CIA Reportedly Got ‘License to Kill’ Terrorists
President Reagan signed intelligence authorizations in 1984 and 1985 for aggressive covert operations against terrorists, saying that any actions taken under the orders would be “deemed” lawful if conducted in “good faith,” according to informed sources.
The language of the findings provoked disputes in the government because it was generally considered “a license to kill,” sources said. An earlier executive order that is still in effect--and that also was signed by Reagan--specifically banned any direct or indirect involvement by U.S. intelligence agents in assassinations.
But key Administration officials wanted to undertake preemptive operations that could result in killings--for example, blowing up a known terrorist hide-out in Beirut--to combat increasing terrorist activity, the sources said. These officials also wanted legal protection from the existing executive order that prohibited any U.S. government participation in assassination, the sources said.
Designed to ‘Circumvent’
One source familiar with the details of the findings said the language was specifically designed to “circumvent the assassination ban,” the latest version of which was signed Dec. 4, 1981, by Reagan.
Officials at the CIA, including the late Director William J. Casey, wanted such language to protect U.S. field officers and foreign strike operations contemplated by the intelligence findings, sources said.
A key source involved with the counterterrorist findings said they were an “astounding blank check and truly a ‘license to kill’ provision.” A former White House official called the orders the “go anywhere, do anything” authority.
As far as could be determined, no one was killed as a result of the intelligence findings that Reagan signed.
Knowledge of the findings was tightly held, but it was known to key officials. White House officials have said that Vice President George Bush would have been given a copy of, or access to, the findings.
A spokesman for Bush had no immediate comment Tuesday night. James A. Baker III, Bush’s presidential campaign chairman who was White House chief of staff when Reagan signed the 1984 finding, declined to comment.
Yet another intelligence finding on anti-terrorist activity was signed on May 12, 1986, without the controversial language. It remains in force.
The ambiguous language in the 1984 and 1985 findings states that actions undertaken in good faith and as part of an approved operation “must be and are deemed” to be lawful. As one source said, the language was “inconsistent”--the drafters seemed to want to have it both ways, insisting that all actions “must be” lawful but also stating that they “are deemed” lawful in advance.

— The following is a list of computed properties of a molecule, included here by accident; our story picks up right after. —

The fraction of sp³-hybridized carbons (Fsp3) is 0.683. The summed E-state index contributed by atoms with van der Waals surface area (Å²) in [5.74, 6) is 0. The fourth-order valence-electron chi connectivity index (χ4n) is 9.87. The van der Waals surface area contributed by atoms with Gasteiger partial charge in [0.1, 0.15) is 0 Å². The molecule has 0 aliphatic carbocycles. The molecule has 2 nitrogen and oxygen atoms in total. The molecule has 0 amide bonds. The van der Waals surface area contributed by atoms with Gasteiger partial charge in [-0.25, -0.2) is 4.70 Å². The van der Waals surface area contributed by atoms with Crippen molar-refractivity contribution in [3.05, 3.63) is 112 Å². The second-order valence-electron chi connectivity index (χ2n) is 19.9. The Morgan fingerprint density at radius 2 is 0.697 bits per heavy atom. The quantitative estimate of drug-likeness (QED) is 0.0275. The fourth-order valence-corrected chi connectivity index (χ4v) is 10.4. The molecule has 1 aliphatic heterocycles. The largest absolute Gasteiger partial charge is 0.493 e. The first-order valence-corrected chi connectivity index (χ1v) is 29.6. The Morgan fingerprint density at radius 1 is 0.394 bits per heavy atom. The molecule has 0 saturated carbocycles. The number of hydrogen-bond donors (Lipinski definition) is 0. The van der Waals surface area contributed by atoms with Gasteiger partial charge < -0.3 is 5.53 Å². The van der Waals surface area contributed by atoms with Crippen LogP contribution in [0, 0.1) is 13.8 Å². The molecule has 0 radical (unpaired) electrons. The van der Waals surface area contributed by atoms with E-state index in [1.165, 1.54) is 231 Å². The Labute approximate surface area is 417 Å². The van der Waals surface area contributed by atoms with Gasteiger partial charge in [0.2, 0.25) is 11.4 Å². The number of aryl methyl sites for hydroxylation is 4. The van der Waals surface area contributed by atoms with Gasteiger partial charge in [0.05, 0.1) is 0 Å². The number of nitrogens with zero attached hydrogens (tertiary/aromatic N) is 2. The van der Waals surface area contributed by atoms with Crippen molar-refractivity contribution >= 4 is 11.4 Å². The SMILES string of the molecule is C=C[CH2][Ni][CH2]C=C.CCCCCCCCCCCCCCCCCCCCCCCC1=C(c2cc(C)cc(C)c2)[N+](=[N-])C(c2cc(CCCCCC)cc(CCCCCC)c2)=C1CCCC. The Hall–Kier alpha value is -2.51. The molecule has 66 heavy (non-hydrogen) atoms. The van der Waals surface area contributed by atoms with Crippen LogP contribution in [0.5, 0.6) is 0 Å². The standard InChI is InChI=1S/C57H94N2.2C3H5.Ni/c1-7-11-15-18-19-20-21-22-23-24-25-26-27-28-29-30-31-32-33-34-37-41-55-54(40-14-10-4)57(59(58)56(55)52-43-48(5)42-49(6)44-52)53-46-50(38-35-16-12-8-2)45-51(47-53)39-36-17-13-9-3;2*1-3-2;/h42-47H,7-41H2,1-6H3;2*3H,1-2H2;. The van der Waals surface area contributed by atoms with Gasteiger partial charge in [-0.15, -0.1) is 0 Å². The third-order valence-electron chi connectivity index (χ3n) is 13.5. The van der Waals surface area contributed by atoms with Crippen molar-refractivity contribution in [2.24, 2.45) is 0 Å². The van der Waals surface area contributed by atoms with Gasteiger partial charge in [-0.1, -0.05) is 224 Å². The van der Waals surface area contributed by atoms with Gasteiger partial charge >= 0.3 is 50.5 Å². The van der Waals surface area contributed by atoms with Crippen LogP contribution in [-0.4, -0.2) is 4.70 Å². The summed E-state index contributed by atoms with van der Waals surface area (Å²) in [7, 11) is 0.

“It’s enough for any lawyer to drive a truck through,” the source said, “but it makes it clear that (the Administration) foresaw few limits” on the counterterrorist operations.
Officials involved at the time said there was an intense debate in the Administration about the language in the findings. Participants in the debate knew that the language could be taken as a means of circumventing the ban on assassination, informed sources said.
But others said that the “must be” formulation was a deliberate effort to introduce ambiguity. Inclusion of those words satisfied lawyers and officials who feared that the findings conflicted with the presidential ban on any involvement in assassination, according to several sources.
The Reagan Administration’s decision to undertake potentially violent actions to counter terrorism grew out of intense frustration with continued car bombings of U.S. facilities and the taking of hostages in Lebanon, sources said. Reagan signed the first finding with the so-called license to kill language on Nov. 13, 1984, just days after his landslide reelection victory. The House and Senate intelligence committees were not told of the critical language of the finding, the sources said.
Rescinded After ’85 Bombing
That finding was rescinded on April 10, 1985, a month after a car bomb exploded in Beirut near the residence of Mohammed Hussein Fadlallah, leader of the Hezbollah faction of Iranian fundamentalists the United States has tied to terrorist actions, including the 1983 bombing of the U.S. Marine Corps compound in Lebanon.
The 1985 explosion killed more than 80 people, but not Fadlallah. It was carried out by a group of Lebanese intelligence officers whom U.S. officials originally considered potential assets for anti-terrorist operations envisioned in the Nov. 13, 1984, intelligence finding.
However, sources have said that Casey--frustrated by his agency’s failure to act rapidly--asked Saudi Arabia to fund and organize the Fadlallah bombing as an “off the books” operation outside official U.S. channels.
But a month later, when the Washington Post reported that Lebanese intelligence agents were believed to have been responsible for the Fadlallah bombing and that Reagan’s order authorizing preemptive anti-terrorist activity had been rescinded, congressional committees charged with overseeing covert activities demanded an explanation.
The Administration gave them the language of the Nov. 13, 1984, finding. Committee members raised questions about its apparently broad authorization of actions that could evade the prohibition on any involvement in assassinations. The CIA assured the committees that the finding had been rescinded and no longer applied, sources said.
However, after the hijacking of TWA Flight 847 in June, 1985, Reagan signed a second finding on Aug. 11, 1985, with similar “good faith” language.
This time the committees were briefed soon after the finding was signed, and they continued to raise questions about this provision of the order. This finding was superseded by the one signed in May, 1986.
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